And now here I stand by the door, our door, wishing the boots she bought were pink instead

of black. Wishing it was just a stupid coincidence and not an omen of what was to come. I stand

wishing I didn’t have to wear black to see you today. I was wishing you and I could take an umbrella

and walk to town under the rain instead of me taking a walk alone under a cloudy sky to see your

stone. And I wished I could see your name in my notifications and your head on your pillow instead

of your name on a rock and your body under a headstone. And most of all, I wished I were the one

who was in the driver’s seat when we were hit, because then you’d still be here and I wouldn’t. And

even if I had to give up my life for you to have yours, you know I would do that. And I wish I could


I was hit once, when we were collided with, and twice, when the doctors told me there was

nothing more they could do for you. And the second hit hurt considerably more than the first.

With my broken arm and broken heart I came to see you in the bed next to mine and I

kissed you goodbye.

And so today, I walked as the rain softly tickled my hair and bounced off of the leather of

my jacket. I was my own little black rain cloud as I walked towards your resting place. When I was

about halfway, the rain began to pour. But I didn’t quicken my pace. I was in no rush to leave you. I

had nowhere to be besides by your side.

I have a rose gold necklace with the coordinates of where you are, and on the flip side it says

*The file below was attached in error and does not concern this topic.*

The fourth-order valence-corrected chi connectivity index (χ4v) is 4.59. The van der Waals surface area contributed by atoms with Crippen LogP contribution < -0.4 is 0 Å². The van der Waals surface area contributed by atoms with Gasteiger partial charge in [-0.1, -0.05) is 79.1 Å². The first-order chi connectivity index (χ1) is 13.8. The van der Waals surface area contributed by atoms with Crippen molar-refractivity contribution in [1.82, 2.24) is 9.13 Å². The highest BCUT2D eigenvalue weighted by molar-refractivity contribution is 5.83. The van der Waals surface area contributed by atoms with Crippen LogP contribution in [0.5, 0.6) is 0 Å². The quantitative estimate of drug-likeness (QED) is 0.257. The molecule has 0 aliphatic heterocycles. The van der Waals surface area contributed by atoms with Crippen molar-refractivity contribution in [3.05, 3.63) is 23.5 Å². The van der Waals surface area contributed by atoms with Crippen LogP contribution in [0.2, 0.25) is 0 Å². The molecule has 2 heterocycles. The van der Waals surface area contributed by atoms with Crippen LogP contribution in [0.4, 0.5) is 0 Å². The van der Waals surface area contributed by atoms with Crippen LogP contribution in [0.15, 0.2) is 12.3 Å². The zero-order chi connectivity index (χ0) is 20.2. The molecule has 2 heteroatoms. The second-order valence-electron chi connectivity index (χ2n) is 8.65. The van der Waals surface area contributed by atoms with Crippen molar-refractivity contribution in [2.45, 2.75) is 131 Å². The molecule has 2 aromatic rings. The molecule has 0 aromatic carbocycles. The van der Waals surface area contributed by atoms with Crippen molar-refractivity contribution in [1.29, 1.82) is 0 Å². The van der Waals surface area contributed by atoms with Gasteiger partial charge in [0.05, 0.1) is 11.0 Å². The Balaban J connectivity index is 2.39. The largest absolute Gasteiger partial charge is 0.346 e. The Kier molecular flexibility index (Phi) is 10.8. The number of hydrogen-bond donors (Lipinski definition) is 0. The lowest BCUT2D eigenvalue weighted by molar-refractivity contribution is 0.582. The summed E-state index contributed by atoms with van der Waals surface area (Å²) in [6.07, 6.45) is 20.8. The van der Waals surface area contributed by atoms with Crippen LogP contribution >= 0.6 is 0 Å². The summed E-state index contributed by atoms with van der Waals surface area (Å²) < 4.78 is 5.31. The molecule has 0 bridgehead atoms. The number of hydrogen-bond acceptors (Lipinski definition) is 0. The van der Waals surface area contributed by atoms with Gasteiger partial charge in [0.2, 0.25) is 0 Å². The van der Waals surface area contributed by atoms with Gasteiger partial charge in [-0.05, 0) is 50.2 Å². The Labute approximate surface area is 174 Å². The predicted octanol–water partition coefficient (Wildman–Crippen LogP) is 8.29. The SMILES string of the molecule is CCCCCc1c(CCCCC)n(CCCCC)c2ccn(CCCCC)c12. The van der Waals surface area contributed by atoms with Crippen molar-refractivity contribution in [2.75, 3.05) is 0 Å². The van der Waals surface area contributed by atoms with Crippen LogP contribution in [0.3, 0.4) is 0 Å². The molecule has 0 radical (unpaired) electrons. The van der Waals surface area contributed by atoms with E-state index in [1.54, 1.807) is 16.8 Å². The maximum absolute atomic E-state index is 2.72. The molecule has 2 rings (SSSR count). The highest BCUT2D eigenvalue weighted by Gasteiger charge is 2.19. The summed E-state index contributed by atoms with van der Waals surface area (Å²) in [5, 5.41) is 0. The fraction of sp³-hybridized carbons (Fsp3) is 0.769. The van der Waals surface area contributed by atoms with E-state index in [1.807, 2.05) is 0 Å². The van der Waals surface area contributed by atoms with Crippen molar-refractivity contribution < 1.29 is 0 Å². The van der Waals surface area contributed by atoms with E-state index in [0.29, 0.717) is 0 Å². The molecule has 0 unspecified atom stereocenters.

your name. Every time I see someone wearing the pink boots you wanted, I feel guilt rushing

through me. I can’t help thinking that if we had bought you the pink boots you’d still be here. And

my heart tells me so, but my brain chastises her for being illogical. Like always, I don’t know which

one to listen to.

And with thoroughly soaked hair and a dripping heart I pushed the woven metal gate open

and walked into the field that is home for those who are no longer.

I followed the path to the crossroads where the east and west lines intersect, then turned left

and made my way to the oak tree, because I knew you were there underneath it. I’d picked that plot

because in the summer it would be shady, and in the winter you’d be protected from the snow by the

branches above. In the spring and fall you’d have the changing leaves to look at above you: pinks and

whites in the former and yellows and reds in the latter.

Your name was etched into the stone just the way it was before: Amy Tailor. The dates below